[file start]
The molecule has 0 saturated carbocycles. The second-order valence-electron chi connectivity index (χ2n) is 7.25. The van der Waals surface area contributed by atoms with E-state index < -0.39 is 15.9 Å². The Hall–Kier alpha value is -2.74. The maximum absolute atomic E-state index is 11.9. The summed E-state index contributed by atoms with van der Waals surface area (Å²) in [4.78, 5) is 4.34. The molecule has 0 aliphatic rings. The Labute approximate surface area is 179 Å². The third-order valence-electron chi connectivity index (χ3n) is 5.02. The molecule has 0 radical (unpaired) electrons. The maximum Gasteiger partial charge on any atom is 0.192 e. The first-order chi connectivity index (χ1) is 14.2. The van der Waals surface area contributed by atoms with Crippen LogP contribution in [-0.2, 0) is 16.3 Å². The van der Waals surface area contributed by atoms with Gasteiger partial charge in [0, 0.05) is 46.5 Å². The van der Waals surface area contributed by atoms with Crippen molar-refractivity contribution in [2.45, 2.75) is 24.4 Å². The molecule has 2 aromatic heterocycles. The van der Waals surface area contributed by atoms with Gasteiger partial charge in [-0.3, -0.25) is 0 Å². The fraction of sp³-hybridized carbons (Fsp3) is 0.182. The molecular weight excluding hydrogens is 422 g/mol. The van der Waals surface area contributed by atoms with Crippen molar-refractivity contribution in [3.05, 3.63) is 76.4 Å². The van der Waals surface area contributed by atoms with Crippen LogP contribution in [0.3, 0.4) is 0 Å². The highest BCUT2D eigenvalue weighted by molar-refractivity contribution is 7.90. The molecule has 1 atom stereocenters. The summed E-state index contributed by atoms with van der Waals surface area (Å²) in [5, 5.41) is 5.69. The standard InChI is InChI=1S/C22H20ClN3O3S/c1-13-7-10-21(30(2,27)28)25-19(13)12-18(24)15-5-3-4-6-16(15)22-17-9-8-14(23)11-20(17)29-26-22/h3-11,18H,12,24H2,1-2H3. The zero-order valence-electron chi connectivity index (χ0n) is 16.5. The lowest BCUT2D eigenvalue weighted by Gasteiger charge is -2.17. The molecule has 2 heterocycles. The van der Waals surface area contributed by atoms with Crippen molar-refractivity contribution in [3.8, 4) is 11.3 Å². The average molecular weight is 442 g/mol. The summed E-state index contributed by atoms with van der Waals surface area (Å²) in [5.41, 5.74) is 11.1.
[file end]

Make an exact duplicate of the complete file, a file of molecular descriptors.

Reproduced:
The molecule has 0 saturated carbocycles. The second-order valence-electron chi connectivity index (χ2n) is 7.25. The van der Waals surface area contributed by atoms with E-state index < -0.39 is 15.9 Å². The Hall–Kier alpha value is -2.74. The maximum absolute atomic E-state index is 11.9. The summed E-state index contributed by atoms with van der Waals surface area (Å²) in [4.78, 5) is 4.34. The molecule has 0 aliphatic rings. The Labute approximate surface area is 179 Å². The third-order valence-electron chi connectivity index (χ3n) is 5.02. The molecule has 0 radical (unpaired) electrons. The maximum Gasteiger partial charge on any atom is 0.192 e. The first-order chi connectivity index (χ1) is 14.2. The van der Waals surface area contributed by atoms with Crippen LogP contribution in [-0.2, 0) is 16.3 Å². The van der Waals surface area contributed by atoms with Gasteiger partial charge in [0, 0.05) is 46.5 Å². The van der Waals surface area contributed by atoms with Crippen molar-refractivity contribution in [2.45, 2.75) is 24.4 Å². The molecule has 2 aromatic heterocycles. The van der Waals surface area contributed by atoms with Gasteiger partial charge in [-0.3, -0.25) is 0 Å². The fraction of sp³-hybridized carbons (Fsp3) is 0.182. The molecular weight excluding hydrogens is 422 g/mol. The van der Waals surface area contributed by atoms with Crippen molar-refractivity contribution in [3.05, 3.63) is 76.4 Å². The van der Waals surface area contributed by atoms with Crippen LogP contribution in [0.3, 0.4) is 0 Å². The highest BCUT2D eigenvalue weighted by molar-refractivity contribution is 7.90. The molecule has 1 atom stereocenters. The summed E-state index contributed by atoms with van der Waals surface area (Å²) in [5, 5.41) is 5.69. The standard InChI is InChI=1S/C22H20ClN3O3S/c1-13-7-10-21(30(2,27)28)25-19(13)12-18(24)15-5-3-4-6-16(15)22-17-9-8-14(23)11-20(17)29-26-22/h3-11,18H,12,24H2,1-2H3. The zero-order valence-electron chi connectivity index (χ0n) is 16.5. The lowest BCUT2D eigenvalue weighted by Gasteiger charge is -2.17. The molecule has 2 heterocycles. The van der Waals surface area contributed by atoms with Crippen molar-refractivity contribution in [3.8, 4) is 11.3 Å². The average molecular weight is 442 g/mol. The summed E-state index contributed by atoms with van der Waals surface area (Å²) in [5.41, 5.74) is 11.1.